Your 2017 Guide to The Alternative Minimum Tax

By Matthew Frankel Markets Fool.com

The alternative minimum tax, or AMT, is a supplemental income tax in the United States designed to make sure that the wealthy pay their fair share of federal income taxes. The AMT allows fewer exemptions and deductions than the standard tax system, and certain taxpayers must calculate their taxes both ways and pay the higher amount.

Continue Reading Below

What is the alternative minimum tax?

In a nutshell, the alternative minimum tax was implemented by Congress in 1969 after noticing that many high-income households were using so many deductions and other tax loopholes that they were paying no federal income tax whatsoever. The AMT was designed to make the tax system fairer, by ensuring that no matter how many deductions a wealthy household could claim, they would still be required to pay their fair share of federal income taxes.

The alternative minimum tax could add to your tax bill. Image source: Getty Images.

Determining your alternative minimum taxable income

Your taxable income calculated on your 1040 and your taxable income for AMT purposes are often two very different numbers. You can use part one of IRS Form 6251 to figure out your alternative minimum taxable income.

Continue Reading Below

Part one of the form looks rather complex, but the idea is that you start with your adjusted gross income (AGI) after itemized deductions from your 1040, and then add back in a bunch of deductions and tax breaks that are not allowed for AMT purposes.

Just to name a few common examples, here are some of the deductions you would need to add back into your taxable income when calculating your AMT:

  • State and local income taxes
  • Real estate and personal property taxes
  • Miscellaneous itemized deductions, such as employee business expenses
  • Interest on home equity loans
  • Deduction for a net operating loss
  • The standard deduction, if you took it instead of itemizing

There are many other possibilities of deductions and other tax breaks you may need to add in. The point is that many of your deductible items are added back to your income, so your alternative minimum taxable income will generally be higher than your taxable income as calculated by the standard method.

It's important to mention that there are two major exceptions. You are still allowed to use the deductions for mortgage interest (but not on home equity loans), as well as charitable contributions, when calculating your AMT. Also, things that lower your adjusted gross income, such as IRA contributions, are not affected by the AMT calculation.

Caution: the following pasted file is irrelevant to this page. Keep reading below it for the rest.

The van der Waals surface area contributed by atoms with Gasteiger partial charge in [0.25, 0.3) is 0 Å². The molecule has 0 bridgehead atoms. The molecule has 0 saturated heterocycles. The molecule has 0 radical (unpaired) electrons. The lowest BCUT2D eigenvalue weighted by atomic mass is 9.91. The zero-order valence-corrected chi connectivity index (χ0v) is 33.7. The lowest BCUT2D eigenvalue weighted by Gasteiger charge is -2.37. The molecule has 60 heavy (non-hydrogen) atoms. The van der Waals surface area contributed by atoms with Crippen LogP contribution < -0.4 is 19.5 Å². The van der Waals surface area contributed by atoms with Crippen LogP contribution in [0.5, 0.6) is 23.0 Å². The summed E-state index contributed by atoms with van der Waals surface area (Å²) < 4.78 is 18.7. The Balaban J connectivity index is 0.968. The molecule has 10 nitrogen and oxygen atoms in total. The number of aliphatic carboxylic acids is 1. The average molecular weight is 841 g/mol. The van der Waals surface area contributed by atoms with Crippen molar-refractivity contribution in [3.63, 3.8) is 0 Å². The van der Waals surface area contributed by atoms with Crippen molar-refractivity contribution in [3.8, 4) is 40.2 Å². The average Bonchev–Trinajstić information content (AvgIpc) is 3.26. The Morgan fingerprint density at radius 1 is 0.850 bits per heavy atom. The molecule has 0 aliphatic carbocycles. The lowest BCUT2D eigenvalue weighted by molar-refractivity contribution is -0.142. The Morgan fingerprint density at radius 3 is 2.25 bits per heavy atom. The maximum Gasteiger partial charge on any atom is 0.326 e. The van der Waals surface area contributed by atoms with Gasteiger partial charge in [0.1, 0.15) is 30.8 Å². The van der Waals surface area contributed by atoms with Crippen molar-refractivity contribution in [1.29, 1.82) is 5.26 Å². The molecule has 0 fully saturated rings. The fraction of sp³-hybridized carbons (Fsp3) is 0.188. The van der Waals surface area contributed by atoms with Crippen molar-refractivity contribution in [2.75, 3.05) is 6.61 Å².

Alternative minimum exemptions, tax rates, and phase-outs

Once you've calculated your alternative minimum taxable income, you get to subtract a single exemption amount, which depends on your filing status. For the 2016 and 2017 tax years, here are the AMT exemptions:

Filing Status

2016 Exemption

2017 Exemption

Single

$53,900

$54,300

Married filing jointly

$83,800

$84,500

Head of household

$53,900

$54,300

Married filing separately

$41,900

$42,250

Source: IRS.

These exemptions begin to phase out above certain income levels. Specifically, if your alternative minimum taxable income (AMTI) is above a certain threshold, you lose $0.25 of your exemption for every dollar your AMTI exceeds that threshold.

Filing Status

2016 Phase-out Threshold

2017 Phase-out Threshold

Single

$119,700

$120,700

Married filing jointly

$159,700

$160,900

Head of household

$119,700

$120,700

Married filing separately

$79,850

$80,450

Source: IRS.

Much of the AMT is fairly complicated, however, the AMT tax brackets are not. While the standard tax system has seven brackets ranging from 10% to 39.6%, the AMT system has only two -- 26% and 28%. Below a certain income amount, the 26% rate is applied, and over that amount, the 28% rate is applied to the rest.

Filing Status

2016 Threshold for 28% Rate

2017 Threshold for 28% Rate

Single

$186,300

$187,800

Married filing jointly

$186,300

$187,800

Head of household

$93,150

$93,900

Married filing separately

$186,300

$187,800

Source: IRS.

An example of calculating AMT

This may seem rather complicated, especially if you've never had to calculate your alternative minimum tax before. So, let's take a look at an example to illustrate this.

Suppose that you're a single taxpayer and that your adjusted gross income after deductions for 2016 was $100,000 on your W-2. To calculate your alternative minimum taxable income, you add back in the following:

  • $4,000 in state and local taxes
  • $6,000 in real estate and property taxes
  • $5,000 in deductible employee business expenses

This gives you an alternative minimum taxable income (AMTI) of $115,000. This is less than the $119,700 phase-out threshold, so you're entitled to subtract your entire AMT exemption of $53,900, which gives you $61,100.

This is far below the threshold for the 28% AMT tax rate, so the 26% rate would apply to this entire amount. 26% of $61,100 is $15,886, so this would be your calculated alternative minimum tax, also known as your tentative minimum tax. If this is greater than the income tax calculated on your 1040, you would pay this amount. If not, you would pay your originally calculated income tax.

The $16,122 Social Security bonus most retirees completely overlook
If you're like most Americans, you're a few years (or more) behind on your retirement savings. But a handful of little-known "Social Security secrets" could help ensure a boost in your retirement income. For example: one easy trick could pay you as much as $16,122 more... each year! Once you learn how to maximize your Social Security benefits, we think you could retire confidently with the peace of mind we're all after.Simply click here to discover how to learn more about these strategies.

The Motley Fool has a disclosure policy.